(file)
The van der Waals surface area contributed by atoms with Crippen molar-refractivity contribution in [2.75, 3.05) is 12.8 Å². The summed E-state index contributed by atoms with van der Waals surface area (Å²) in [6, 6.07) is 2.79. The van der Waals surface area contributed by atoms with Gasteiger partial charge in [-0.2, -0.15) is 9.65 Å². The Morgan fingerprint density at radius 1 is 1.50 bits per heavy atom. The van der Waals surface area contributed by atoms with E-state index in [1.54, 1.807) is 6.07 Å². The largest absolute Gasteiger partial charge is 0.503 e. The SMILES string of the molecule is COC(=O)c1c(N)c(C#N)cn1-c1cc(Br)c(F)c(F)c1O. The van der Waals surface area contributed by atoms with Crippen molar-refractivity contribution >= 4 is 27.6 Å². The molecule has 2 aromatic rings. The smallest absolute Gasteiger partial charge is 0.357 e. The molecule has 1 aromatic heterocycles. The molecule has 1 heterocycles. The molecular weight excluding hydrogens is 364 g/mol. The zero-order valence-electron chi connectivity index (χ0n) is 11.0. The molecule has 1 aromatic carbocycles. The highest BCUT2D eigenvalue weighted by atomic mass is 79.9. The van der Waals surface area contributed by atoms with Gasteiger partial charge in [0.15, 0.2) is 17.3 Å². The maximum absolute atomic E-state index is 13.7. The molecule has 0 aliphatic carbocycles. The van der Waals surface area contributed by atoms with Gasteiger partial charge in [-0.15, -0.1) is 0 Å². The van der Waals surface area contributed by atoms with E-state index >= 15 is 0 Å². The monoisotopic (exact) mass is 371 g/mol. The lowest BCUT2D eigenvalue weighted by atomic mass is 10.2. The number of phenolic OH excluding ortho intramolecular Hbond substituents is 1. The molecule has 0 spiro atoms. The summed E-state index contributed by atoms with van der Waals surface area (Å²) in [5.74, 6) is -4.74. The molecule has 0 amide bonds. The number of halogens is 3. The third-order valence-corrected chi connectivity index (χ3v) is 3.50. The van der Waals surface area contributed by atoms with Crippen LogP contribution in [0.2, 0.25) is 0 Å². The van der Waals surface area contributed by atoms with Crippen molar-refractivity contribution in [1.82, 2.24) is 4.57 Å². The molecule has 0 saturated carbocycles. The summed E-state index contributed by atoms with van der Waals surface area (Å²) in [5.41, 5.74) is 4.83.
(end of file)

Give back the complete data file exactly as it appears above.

The van der Waals surface area contributed by atoms with Crippen molar-refractivity contribution in [2.75, 3.05) is 12.8 Å². The summed E-state index contributed by atoms with van der Waals surface area (Å²) in [6, 6.07) is 2.79. The van der Waals surface area contributed by atoms with Gasteiger partial charge in [-0.2, -0.15) is 9.65 Å². The Morgan fingerprint density at radius 1 is 1.50 bits per heavy atom. The van der Waals surface area contributed by atoms with E-state index in [1.54, 1.807) is 6.07 Å². The largest absolute Gasteiger partial charge is 0.503 e. The SMILES string of the molecule is COC(=O)c1c(N)c(C#N)cn1-c1cc(Br)c(F)c(F)c1O. The van der Waals surface area contributed by atoms with Crippen molar-refractivity contribution >= 4 is 27.6 Å². The molecule has 2 aromatic rings. The smallest absolute Gasteiger partial charge is 0.357 e. The molecule has 1 aromatic heterocycles. The molecule has 1 heterocycles. The molecular weight excluding hydrogens is 364 g/mol. The zero-order valence-electron chi connectivity index (χ0n) is 11.0. The molecule has 1 aromatic carbocycles. The highest BCUT2D eigenvalue weighted by atomic mass is 79.9. The van der Waals surface area contributed by atoms with Gasteiger partial charge in [0.15, 0.2) is 17.3 Å². The maximum absolute atomic E-state index is 13.7. The molecule has 0 aliphatic carbocycles. The van der Waals surface area contributed by atoms with Gasteiger partial charge in [-0.15, -0.1) is 0 Å². The van der Waals surface area contributed by atoms with E-state index >= 15 is 0 Å². The monoisotopic (exact) mass is 371 g/mol. The lowest BCUT2D eigenvalue weighted by atomic mass is 10.2. The number of phenolic OH excluding ortho intramolecular Hbond substituents is 1. The molecule has 0 spiro atoms. The summed E-state index contributed by atoms with van der Waals surface area (Å²) in [5.74, 6) is -4.74. The molecule has 0 amide bonds. The number of halogens is 3. The third-order valence-corrected chi connectivity index (χ3v) is 3.50. The van der Waals surface area contributed by atoms with Crippen LogP contribution in [0.2, 0.25) is 0 Å². The van der Waals surface area contributed by atoms with Crippen molar-refractivity contribution in [1.82, 2.24) is 4.57 Å². The molecule has 0 saturated carbocycles. The summed E-state index contributed by atoms with van der Waals surface area (Å²) in [5.41, 5.74) is 4.83.